RWD - How I installed a voltmeter -- and why

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How I installed a voltmeter -- and why 200 1989

The factory or dealer installed voltmeter gets connected to ignition-switched fuse 13 -- working only when the key is in KP-II, where it is normally when the motor is running. I prefer to have the voltmeter available before, during, and after cranking, but this expanded-scale volt gauge uses about 0.05 amps -- too much to just leave on the battery.

The 200 ignition switch provides a terminal "S" that is connected to battery whenever the key is in the lock. On our earlier 200's ('83 and '84 for example) this terminal was conveniently available on fuse 4. The wiring changed, and the later models run terminal S directly to the seat belt/key reminder chime.

This is great news for simplicity and speed to install, and that is the other "why" for my approach. Only two wires are required assuming we don't leave our keys in the ignition switch, the added 0.1A drain from the gauge illumination is acceptable.

I prepared the voltmeter with about 24" of 20-gauge wire. These accessory gauges never needed dimming, in my opinion, so the light is run in tandem.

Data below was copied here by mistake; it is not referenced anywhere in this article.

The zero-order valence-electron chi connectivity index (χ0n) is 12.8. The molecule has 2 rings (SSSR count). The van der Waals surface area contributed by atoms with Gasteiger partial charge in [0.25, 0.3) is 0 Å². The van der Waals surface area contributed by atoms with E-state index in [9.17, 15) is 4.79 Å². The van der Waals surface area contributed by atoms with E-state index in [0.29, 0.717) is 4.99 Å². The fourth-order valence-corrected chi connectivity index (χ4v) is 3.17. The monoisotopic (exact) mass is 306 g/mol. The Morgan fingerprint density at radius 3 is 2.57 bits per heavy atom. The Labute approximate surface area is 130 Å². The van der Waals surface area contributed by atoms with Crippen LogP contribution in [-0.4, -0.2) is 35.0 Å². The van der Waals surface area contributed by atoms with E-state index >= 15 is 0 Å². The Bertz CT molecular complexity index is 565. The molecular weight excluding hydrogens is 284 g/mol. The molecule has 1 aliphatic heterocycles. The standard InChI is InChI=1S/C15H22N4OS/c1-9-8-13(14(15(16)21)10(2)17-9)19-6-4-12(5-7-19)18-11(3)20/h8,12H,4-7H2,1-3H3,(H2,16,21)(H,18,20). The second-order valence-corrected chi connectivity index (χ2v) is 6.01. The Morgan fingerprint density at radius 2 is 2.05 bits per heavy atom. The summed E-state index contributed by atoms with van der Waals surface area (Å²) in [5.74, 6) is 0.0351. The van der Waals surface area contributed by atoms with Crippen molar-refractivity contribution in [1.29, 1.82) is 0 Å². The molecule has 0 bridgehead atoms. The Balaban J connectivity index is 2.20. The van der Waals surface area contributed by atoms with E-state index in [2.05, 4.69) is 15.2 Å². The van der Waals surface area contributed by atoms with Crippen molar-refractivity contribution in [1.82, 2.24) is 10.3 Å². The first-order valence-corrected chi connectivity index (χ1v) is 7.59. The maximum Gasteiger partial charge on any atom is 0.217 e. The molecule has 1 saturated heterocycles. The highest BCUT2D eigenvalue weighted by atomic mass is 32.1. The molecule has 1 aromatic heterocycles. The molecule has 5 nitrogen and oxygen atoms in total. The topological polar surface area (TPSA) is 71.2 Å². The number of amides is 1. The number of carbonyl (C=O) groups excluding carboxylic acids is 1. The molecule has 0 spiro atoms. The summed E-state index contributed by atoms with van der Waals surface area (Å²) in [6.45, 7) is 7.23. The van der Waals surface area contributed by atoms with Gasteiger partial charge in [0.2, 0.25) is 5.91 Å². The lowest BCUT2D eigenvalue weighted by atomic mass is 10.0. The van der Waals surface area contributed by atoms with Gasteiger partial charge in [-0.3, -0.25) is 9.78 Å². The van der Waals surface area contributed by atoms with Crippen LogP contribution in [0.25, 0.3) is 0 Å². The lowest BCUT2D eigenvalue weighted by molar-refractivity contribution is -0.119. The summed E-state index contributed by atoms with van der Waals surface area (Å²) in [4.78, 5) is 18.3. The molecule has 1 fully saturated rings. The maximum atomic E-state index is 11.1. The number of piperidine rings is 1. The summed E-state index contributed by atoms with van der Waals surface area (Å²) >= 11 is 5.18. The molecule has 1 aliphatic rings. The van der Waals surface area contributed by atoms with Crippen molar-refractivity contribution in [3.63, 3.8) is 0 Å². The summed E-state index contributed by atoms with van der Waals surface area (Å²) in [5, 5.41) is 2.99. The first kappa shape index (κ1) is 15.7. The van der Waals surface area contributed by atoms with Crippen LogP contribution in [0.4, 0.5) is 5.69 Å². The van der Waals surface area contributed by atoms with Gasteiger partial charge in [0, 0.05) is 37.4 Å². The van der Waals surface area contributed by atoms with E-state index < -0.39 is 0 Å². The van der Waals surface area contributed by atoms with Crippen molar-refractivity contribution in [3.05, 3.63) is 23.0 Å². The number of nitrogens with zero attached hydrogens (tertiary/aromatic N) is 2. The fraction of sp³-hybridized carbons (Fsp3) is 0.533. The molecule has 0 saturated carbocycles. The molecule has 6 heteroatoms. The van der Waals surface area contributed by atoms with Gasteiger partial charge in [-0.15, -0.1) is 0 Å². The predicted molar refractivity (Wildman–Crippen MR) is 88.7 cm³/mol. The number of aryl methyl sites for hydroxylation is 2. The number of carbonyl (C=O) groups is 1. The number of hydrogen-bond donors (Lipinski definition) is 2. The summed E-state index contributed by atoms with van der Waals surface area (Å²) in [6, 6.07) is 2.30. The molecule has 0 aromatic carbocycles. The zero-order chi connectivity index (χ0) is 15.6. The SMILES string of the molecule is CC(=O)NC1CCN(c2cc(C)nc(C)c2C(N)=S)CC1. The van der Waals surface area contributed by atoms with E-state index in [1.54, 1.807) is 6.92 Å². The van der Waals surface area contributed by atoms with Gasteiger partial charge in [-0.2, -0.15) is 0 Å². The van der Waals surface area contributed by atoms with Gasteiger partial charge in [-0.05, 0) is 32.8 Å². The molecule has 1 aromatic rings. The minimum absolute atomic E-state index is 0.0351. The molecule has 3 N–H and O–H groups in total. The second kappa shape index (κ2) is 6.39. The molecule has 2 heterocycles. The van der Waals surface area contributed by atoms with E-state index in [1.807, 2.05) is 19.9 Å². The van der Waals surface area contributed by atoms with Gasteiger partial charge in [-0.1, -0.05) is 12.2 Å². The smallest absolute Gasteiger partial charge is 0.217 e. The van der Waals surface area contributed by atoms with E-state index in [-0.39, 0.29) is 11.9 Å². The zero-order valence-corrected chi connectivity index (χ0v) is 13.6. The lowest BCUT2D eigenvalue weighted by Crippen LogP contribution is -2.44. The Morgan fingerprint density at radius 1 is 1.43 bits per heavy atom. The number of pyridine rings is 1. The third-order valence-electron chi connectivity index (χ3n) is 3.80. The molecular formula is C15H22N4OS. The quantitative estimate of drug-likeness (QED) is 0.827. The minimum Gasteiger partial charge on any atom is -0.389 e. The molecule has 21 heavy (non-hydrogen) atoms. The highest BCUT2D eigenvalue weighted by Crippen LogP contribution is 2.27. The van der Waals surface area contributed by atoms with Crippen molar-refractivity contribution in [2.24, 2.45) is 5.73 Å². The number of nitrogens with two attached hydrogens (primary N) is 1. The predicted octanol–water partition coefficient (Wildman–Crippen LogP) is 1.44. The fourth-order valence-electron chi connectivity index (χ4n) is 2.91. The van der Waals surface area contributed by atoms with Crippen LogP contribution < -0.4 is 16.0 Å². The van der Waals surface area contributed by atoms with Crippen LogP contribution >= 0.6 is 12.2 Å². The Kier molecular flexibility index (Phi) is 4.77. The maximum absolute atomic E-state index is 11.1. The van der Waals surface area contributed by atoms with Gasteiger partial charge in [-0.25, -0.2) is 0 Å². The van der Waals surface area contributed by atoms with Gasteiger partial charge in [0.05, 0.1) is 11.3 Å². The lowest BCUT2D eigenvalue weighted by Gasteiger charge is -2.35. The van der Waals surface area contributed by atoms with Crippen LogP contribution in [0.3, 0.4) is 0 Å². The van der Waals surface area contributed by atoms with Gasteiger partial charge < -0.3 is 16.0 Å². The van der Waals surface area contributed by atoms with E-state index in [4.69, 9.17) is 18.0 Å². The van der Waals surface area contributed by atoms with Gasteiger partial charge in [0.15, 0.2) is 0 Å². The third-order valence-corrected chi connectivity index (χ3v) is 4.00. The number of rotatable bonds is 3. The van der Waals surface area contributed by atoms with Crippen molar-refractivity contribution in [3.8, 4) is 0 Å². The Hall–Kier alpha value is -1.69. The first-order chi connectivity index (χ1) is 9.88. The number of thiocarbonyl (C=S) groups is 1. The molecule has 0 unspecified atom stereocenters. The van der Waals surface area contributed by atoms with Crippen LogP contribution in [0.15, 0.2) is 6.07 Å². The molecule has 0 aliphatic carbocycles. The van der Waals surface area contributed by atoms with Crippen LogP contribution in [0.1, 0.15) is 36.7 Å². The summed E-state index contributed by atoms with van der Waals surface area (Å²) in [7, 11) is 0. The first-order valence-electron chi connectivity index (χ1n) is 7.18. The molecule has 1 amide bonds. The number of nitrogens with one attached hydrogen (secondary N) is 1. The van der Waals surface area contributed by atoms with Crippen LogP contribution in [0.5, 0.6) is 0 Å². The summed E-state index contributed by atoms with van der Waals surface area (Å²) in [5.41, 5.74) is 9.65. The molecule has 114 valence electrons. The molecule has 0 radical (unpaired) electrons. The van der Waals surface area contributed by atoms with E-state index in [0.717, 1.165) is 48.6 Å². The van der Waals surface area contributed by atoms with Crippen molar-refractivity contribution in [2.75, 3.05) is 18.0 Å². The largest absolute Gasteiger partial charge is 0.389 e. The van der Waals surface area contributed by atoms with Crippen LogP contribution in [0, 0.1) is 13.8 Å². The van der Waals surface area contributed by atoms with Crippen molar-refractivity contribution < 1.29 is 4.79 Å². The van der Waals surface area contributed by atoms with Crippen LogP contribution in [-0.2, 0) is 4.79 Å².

Then, I pulled down the knee pad (airbag cars will have the bolster) and located the chime in the blue box.

The clock is slipped into the dash using the rubber spacers, in this case, below the small clock already occupying the upper slot. Its wiring is connected to the black and white/red wires that go to the chime.

You can splice your favorite way, Scotchlocks, solder, whatever. I am fine with splitting the strands and wrapping with the piggyback lead, and then using vinyl electrical tape to insulate the splice. The advantage is the load we are tapping does not consume much, meaning voltage drop is negligible, and its source is the ignition switch -- the point of distribution for all the vital electrical needs of the car beyond cranking.

Now I can see the battery any time the key is in. And wiring the gauge and light couldn't have been simpler.

Art Benstein near Baltimore

The secret of a good sermon is to have a good beginning and a good ending; and to have the two as close together as possible. - George Burns


New 10 How I installed a voltmeter -- and why [200][1989]
posted by  Art Benstein  on Thu Aug 26 05:49 CST 2010 >

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